When an owner decides to sell their distressed restaurant, their initial inclination might be that they want the broker to take an open listing, which allows many brokers to sell at the same time. I can understand the seller's frustration, but I try to advise them that this option may feel safer, but it is not. When a broker takes an open listing, and knows many people also have the same listing - how much time, money and resources are they going to spend? An exclusive listing is much more beneficial to the restaurant seller. I explain to the seller that it is extremely important that the buyer is fully aware of the financial situation of the business, so if they buy it, they can't later turn around and sue the seller because it does not show a profit on their own endeavor.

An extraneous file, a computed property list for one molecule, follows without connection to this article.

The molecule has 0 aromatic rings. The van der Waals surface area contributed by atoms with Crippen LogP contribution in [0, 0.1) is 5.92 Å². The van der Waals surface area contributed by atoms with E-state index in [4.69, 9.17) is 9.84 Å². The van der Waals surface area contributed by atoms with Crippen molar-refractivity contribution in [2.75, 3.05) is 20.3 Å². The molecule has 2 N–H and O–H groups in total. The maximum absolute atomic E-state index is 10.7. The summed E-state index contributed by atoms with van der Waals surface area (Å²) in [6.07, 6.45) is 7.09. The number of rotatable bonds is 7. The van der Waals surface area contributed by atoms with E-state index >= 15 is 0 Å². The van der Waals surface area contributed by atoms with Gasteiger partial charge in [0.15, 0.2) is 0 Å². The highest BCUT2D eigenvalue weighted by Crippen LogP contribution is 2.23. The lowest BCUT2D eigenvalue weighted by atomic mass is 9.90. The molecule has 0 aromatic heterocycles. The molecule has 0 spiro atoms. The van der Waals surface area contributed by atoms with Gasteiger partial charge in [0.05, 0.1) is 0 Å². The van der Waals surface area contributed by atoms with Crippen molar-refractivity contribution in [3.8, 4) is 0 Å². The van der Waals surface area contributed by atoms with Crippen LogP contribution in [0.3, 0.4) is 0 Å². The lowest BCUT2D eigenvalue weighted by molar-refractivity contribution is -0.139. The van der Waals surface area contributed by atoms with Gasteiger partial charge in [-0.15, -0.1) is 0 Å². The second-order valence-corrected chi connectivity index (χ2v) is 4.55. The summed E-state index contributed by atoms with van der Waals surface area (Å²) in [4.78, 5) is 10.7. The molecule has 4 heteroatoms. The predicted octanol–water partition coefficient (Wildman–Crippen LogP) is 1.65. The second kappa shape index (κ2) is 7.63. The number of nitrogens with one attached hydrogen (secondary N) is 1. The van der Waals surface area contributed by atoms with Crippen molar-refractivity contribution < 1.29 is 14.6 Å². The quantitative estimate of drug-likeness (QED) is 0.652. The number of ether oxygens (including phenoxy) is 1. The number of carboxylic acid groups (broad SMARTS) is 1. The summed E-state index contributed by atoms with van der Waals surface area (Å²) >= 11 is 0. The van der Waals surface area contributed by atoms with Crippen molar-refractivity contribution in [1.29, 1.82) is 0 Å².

Setting a price for the business has many factors and even though some use a common multiplier, it can often be what the market bears, but buyers of an asset sale are aware of how expensive it would be to do tenement improvements of a retail space from a vanilla shell, so finding an existing location has appeal.

I sell a restaurant showing little or no income the same way I sell something that is profitable, but I use a few more precautions. The first thing I do when meeting with the restaurant buyer is explain the financial situation of the restaurant. I also have the buyer do some form of due diligence so that they have some idea about what they are getting into and can't later say they didn t know what they were buying. If everything between buyer and seller seems satisfactory I will often go to the landlord and see not only will the buyer be approved, but also will their "food type" be accepted. I do this to not incur costs of opening and cancelling an escrow.